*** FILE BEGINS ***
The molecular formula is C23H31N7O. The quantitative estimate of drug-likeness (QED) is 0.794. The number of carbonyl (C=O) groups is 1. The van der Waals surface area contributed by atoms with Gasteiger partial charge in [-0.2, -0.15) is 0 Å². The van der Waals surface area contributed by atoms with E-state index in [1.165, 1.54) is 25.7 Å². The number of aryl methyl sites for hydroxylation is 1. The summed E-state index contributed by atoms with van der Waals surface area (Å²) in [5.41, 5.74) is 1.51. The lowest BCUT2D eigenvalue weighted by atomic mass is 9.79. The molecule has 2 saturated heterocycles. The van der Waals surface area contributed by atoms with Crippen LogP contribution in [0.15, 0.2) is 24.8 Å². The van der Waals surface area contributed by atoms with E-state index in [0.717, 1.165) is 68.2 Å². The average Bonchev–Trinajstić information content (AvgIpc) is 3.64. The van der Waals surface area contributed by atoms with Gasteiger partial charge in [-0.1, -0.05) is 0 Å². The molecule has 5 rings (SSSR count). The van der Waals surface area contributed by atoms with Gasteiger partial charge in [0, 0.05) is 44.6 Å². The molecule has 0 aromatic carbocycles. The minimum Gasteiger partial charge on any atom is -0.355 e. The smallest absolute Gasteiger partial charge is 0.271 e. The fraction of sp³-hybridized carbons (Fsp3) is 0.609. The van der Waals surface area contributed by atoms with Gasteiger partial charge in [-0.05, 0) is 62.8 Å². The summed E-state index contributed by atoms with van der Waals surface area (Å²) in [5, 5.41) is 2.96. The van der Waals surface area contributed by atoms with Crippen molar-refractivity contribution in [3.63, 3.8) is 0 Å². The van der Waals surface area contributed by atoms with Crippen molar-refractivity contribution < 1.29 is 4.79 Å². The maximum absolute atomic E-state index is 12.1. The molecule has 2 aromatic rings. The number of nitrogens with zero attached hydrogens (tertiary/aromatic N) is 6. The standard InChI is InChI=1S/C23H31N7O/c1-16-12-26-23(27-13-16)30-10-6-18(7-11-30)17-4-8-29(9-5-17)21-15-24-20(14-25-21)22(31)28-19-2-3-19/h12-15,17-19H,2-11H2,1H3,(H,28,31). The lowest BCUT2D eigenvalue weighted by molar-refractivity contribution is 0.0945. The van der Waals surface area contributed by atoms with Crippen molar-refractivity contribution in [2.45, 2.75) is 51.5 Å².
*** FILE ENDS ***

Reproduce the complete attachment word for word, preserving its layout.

The molecular formula is C23H31N7O. The quantitative estimate of drug-likeness (QED) is 0.794. The number of carbonyl (C=O) groups is 1. The van der Waals surface area contributed by atoms with Gasteiger partial charge in [-0.2, -0.15) is 0 Å². The van der Waals surface area contributed by atoms with E-state index in [1.165, 1.54) is 25.7 Å². The number of aryl methyl sites for hydroxylation is 1. The summed E-state index contributed by atoms with van der Waals surface area (Å²) in [5.41, 5.74) is 1.51. The lowest BCUT2D eigenvalue weighted by atomic mass is 9.79. The molecule has 2 saturated heterocycles. The van der Waals surface area contributed by atoms with Crippen LogP contribution in [0.15, 0.2) is 24.8 Å². The van der Waals surface area contributed by atoms with E-state index in [0.717, 1.165) is 68.2 Å². The average Bonchev–Trinajstić information content (AvgIpc) is 3.64. The van der Waals surface area contributed by atoms with Gasteiger partial charge in [-0.1, -0.05) is 0 Å². The molecule has 5 rings (SSSR count). The van der Waals surface area contributed by atoms with Gasteiger partial charge in [0, 0.05) is 44.6 Å². The molecule has 0 aromatic carbocycles. The minimum Gasteiger partial charge on any atom is -0.355 e. The smallest absolute Gasteiger partial charge is 0.271 e. The fraction of sp³-hybridized carbons (Fsp3) is 0.609. The van der Waals surface area contributed by atoms with Gasteiger partial charge in [-0.05, 0) is 62.8 Å². The summed E-state index contributed by atoms with van der Waals surface area (Å²) in [5, 5.41) is 2.96. The van der Waals surface area contributed by atoms with Crippen molar-refractivity contribution in [3.63, 3.8) is 0 Å². The van der Waals surface area contributed by atoms with Crippen molar-refractivity contribution < 1.29 is 4.79 Å². The maximum absolute atomic E-state index is 12.1. The molecule has 2 aromatic rings. The number of nitrogens with zero attached hydrogens (tertiary/aromatic N) is 6. The standard InChI is InChI=1S/C23H31N7O/c1-16-12-26-23(27-13-16)30-10-6-18(7-11-30)17-4-8-29(9-5-17)21-15-24-20(14-25-21)22(31)28-19-2-3-19/h12-15,17-19H,2-11H2,1H3,(H,28,31). The lowest BCUT2D eigenvalue weighted by molar-refractivity contribution is 0.0945. The van der Waals surface area contributed by atoms with Crippen molar-refractivity contribution in [2.45, 2.75) is 51.5 Å².